While Matt (OC's video administrator) was able to use his United Kingdom VISA credit card without any issues, my VISA card that I'd used in other countries before wouldn't run on anything in Japan. The card worked on everything I've tried it on in the U.S. since.
Was this a matter of the worst case of luck imaginable, or is there actually a viable explanation for what happened, and what I can do to prevent it in the future?
I've Got A "Small-Town" Bank, I Admit It...
Now, if you'd have told me that small-town banks don't have a great international track record with their merchandise, I would have hesitated to believe you. I mean, it's a VISA card - aren't all VISA cards the same, anyway? "Trusted everywhere" is their motto - and my card has always lived up to that standard.
It's worth mentioning that not all VISA cards come from the same factory or are made to the same standards. A basic framework set is provided to a distributing proxy or contracting agency that works as a brokering middleman with your bank, and they are the ones who actually program the card and assume liability for it. This is what you have to call your credit card issuer when you have to cancel it or investigate a lockup - not your bank.
So, the vendor who's ultimately "programming" your card and is building all the integration for it into their system is the issuer - aka, this brokering middleman.
In my case, short thinking on the part of that middleman was half of my problem. The other half was incredibly poor coding on the part of the agency that designed Japanese credit card machines.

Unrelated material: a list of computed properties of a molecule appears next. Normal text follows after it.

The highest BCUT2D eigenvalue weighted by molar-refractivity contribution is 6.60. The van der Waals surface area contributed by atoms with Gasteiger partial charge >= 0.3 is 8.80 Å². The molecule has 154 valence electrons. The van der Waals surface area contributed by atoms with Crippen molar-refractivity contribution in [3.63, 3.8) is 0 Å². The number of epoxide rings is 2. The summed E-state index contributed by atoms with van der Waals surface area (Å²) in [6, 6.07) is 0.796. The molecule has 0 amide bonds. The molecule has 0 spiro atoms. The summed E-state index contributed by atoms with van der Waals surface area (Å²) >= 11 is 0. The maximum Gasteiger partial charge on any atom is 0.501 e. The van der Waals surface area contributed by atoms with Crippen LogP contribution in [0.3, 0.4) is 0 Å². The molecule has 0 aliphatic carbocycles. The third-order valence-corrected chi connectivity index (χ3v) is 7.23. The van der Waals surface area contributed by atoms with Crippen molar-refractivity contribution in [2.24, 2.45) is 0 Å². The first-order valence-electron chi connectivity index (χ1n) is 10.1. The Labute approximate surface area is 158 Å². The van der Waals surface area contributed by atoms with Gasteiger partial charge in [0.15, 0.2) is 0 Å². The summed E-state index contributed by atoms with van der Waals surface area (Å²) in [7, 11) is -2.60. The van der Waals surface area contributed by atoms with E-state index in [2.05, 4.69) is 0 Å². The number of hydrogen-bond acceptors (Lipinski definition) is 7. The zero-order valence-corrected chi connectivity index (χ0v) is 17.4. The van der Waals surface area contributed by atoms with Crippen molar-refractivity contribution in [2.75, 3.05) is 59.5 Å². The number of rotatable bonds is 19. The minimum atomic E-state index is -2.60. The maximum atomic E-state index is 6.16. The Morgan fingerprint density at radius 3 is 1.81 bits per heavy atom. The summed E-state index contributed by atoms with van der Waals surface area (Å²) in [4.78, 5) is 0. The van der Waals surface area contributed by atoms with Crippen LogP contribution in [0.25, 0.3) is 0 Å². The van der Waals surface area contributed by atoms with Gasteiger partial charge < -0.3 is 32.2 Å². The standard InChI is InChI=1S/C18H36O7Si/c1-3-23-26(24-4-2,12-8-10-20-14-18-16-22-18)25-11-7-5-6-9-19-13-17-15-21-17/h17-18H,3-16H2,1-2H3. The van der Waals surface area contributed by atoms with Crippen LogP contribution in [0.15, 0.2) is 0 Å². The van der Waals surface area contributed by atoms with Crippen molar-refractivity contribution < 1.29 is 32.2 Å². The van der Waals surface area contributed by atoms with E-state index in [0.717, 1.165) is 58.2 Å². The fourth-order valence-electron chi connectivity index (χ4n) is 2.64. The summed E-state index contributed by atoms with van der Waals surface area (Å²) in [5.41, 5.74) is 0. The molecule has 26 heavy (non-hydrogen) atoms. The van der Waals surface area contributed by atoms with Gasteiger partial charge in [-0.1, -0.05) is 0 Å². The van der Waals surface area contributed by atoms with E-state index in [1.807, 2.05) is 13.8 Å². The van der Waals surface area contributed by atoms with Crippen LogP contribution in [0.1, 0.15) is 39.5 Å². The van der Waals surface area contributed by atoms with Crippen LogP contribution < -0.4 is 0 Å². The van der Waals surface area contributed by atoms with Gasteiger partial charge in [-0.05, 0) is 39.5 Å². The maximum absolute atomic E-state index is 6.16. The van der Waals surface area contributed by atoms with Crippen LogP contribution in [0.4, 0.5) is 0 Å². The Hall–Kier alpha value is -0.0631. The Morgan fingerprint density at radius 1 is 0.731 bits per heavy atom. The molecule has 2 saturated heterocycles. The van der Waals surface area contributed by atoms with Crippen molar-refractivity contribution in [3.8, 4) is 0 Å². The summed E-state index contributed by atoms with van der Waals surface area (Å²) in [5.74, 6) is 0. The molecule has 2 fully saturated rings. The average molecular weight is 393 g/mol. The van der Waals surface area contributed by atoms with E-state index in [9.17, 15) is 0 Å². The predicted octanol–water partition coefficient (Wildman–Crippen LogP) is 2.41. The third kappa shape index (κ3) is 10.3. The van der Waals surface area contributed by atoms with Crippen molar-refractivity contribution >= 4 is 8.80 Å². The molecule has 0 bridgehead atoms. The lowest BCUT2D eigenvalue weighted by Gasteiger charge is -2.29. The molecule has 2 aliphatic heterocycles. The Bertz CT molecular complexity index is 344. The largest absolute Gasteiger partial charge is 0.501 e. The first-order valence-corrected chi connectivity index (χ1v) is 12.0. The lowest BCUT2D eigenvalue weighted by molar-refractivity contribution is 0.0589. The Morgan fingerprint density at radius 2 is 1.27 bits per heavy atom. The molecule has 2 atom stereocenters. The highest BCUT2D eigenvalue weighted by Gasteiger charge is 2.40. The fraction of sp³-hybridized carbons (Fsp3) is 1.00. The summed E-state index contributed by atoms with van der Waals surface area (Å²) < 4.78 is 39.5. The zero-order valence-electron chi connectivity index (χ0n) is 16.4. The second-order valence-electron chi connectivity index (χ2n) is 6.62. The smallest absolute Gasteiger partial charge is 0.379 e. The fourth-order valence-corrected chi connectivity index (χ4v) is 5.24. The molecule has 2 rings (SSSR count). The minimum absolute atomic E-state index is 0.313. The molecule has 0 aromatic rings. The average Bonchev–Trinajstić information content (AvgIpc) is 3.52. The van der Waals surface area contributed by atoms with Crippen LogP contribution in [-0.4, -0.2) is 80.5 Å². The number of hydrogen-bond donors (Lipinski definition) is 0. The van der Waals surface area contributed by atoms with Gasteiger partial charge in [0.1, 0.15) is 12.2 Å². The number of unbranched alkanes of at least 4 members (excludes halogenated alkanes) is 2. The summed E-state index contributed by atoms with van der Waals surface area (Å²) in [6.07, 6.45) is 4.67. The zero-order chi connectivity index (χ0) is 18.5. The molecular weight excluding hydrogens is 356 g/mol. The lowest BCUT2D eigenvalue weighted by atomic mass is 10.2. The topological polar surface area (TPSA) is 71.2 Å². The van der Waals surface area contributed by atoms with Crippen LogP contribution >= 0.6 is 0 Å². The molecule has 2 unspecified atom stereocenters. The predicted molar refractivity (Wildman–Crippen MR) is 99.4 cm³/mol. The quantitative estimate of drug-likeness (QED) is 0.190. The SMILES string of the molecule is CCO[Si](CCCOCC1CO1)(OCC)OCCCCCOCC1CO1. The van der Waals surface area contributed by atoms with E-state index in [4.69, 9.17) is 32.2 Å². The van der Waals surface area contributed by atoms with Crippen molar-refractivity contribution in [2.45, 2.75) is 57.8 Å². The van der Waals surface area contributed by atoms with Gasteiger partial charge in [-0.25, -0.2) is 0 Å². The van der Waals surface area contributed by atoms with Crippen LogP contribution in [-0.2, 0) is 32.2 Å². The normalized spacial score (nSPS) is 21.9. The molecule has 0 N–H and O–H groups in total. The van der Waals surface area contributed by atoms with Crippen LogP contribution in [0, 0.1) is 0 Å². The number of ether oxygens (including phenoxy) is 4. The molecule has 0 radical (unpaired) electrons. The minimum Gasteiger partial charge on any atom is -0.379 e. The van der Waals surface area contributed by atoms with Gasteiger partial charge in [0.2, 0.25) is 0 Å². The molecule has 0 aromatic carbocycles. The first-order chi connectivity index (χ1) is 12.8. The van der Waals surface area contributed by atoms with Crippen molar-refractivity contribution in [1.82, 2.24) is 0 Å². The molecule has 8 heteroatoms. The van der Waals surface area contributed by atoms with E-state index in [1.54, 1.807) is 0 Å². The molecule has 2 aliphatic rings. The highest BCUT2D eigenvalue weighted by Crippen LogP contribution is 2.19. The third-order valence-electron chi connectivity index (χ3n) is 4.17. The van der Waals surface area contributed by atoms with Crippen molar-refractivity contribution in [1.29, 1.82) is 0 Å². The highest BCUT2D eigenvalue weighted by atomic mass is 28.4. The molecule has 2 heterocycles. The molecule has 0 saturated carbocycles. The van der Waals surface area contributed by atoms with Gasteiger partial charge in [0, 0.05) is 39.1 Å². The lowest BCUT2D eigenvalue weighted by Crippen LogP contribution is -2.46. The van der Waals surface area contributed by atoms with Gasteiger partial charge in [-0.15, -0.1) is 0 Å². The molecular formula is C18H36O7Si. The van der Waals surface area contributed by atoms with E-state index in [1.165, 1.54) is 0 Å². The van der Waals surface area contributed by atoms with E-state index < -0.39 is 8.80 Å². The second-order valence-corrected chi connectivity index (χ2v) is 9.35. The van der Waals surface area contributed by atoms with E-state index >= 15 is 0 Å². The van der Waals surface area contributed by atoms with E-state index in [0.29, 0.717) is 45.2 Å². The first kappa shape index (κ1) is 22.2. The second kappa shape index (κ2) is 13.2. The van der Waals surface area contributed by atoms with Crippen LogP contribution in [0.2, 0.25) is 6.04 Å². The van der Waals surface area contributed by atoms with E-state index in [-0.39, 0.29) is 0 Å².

A Missing Country Code
As an American engineer, I know that my country code is '+1', but you'd be surprised at the number of my fellow Americans that actually don't know that. People Stateside aren't used to ever having a country code in our dialing because our systems automatically prepend it on calls, similar to how Japan's does.
Well, let's suppose for a moment that the brokering middleman who issued my VISA card didn't actually hard-code a country code of '+1' into their card's dialing pattern stored on it. What would happen?
In most countries, it wouldn't be a big deal regardless. Why? Well, because most cardscan systems are designed to first test the local country's country code in dialing if the caller doesn't clarify it. Fail that, they'd then try using '+1' since it's the most logical secondary choice even if you're not in America - because most '800' numbers use this country code even if they aren't in the U.S.
Now, suppose for a secondary moment that whoever coded every last ATM and bank scanner in Japan didn't configure a failover dial policy to check country code '+1' for a number that didn't specify it.
I trust you see the problem now - such a credit card used with such a system wouldn't work.
To complicate matters, the Japanese card scanner systems I noted didn't have a '+' symbol on their keybad as a special character. This meant that banks or restaurants couldn't manually type in my card number because their system wouldn't let them manually append a country code to correct my card issuer's mistake.
Now, this is an easy thing to simply say - understand that it took me 10 miles of walking around with all my daily and camping gear on my back, and not being able to buy food or drink until I could get local Japanese currency. Not a pretty situation!
It's pretty wild to know that 100% of Japan's ATMs don't compensate for this dialing prefix error. One would think that regardless of the flaws with a card, you'd at least built some degree of error correction into your scanners. Lesson learned, there.
On my end, I should have thought to bring some U.S. currency with me for exchange. I've never really done it before, but I least I know now to have a continuity plan of some kind in place.
All this trouble over a couple of missing characters on my credit card's dialing prefix. Go figure.